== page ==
When the statue of Vladimir Lenin in Ukraine’s Bessarabska Square started coming down on Dec. 8, 2013, Swiss photographer Niels Ackermann was watching it on television at a pizzeria less than a mile away. He left his food and raced to the scene.
At the time, Ukraine was in the midst of the Euromaidan Revolution, a period of protest and unrest that ultimately ousted President Viktor F. Yanukovych. As Mr. Ackermann watched protesters slam cudgels and sledgehammers on the statue’s hardy red quartzite, he knew he was witnessing a symbolically rich historical moment.
By the time Mr. Ackermann left the square, the monument was battered but still largely intact. The next morning, however, it was gone. Mr. Ackermann didn’t think much of the disappearance until two years later when he broached the subject with his friend Sebastien Gobert, a French journalist, who had also spent the last several years covering the country’s strife.
“Niels just asked this seemingly random question: ‘Where did Lenin go?’ We realized we had absolutely no idea,” Mr. Gobert said.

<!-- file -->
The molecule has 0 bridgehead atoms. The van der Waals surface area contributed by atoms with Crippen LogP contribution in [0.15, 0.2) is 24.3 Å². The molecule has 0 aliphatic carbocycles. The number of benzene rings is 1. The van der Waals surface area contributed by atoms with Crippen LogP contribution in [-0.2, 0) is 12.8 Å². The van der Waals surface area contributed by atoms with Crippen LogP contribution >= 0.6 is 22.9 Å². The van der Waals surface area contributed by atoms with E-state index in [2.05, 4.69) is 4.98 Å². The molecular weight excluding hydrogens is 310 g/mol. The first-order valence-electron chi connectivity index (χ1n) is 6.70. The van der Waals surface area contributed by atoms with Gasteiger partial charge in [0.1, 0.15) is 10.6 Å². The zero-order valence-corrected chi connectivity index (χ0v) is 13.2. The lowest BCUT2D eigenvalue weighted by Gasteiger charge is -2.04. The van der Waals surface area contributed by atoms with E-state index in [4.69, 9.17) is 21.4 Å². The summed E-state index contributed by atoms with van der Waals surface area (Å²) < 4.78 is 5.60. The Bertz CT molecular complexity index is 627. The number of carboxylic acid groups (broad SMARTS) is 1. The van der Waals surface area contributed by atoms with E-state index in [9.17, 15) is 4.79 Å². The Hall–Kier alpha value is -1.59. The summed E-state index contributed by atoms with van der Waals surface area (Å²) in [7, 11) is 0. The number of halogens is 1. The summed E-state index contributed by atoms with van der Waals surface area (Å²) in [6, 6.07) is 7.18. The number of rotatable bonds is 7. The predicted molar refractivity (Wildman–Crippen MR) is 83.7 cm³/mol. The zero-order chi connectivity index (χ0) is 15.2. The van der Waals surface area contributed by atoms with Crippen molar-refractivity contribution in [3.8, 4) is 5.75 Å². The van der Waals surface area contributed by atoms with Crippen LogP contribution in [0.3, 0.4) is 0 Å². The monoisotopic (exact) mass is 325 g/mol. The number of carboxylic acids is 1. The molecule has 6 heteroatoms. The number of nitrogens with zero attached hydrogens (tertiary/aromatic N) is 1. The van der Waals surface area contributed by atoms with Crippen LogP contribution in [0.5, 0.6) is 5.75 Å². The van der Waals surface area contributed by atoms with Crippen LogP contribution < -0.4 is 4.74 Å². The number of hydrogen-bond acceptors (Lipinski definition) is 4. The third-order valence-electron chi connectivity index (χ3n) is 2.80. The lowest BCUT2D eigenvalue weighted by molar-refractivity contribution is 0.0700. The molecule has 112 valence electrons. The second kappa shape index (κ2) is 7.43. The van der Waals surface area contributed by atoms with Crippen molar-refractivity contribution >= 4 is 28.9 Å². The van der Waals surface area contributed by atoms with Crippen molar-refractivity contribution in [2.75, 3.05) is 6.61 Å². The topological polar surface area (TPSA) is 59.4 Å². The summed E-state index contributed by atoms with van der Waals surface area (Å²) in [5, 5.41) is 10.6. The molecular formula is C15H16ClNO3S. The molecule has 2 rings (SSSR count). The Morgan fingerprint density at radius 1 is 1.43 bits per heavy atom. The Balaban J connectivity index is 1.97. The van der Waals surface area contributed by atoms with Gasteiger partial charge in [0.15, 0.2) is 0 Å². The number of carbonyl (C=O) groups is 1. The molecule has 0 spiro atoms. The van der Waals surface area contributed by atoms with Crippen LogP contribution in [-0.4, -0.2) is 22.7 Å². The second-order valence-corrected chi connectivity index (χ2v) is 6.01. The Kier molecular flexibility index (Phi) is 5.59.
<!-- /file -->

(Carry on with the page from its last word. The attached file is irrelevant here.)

They soon decided to find out. By then, the Ukrainian government had passed a law outlawing Soviet symbols, including monuments of Lenin. The move codified a phenomenon known as Leninopad, or “Lenin-fall”, which saw hundreds of monuments of the Soviet leader violently and suddenly toppled by Ukrainian nationalists. In 1991, there were at least 5,500 statues of Lenin in Ukraine — a greater density than in any other part of the former Soviet Union. Today, none are officially standing.
For a while, even the smallest fragments of the Lenin from Bessarabska Square proved elusive to Mr. Gobert and Mr. Ackermann….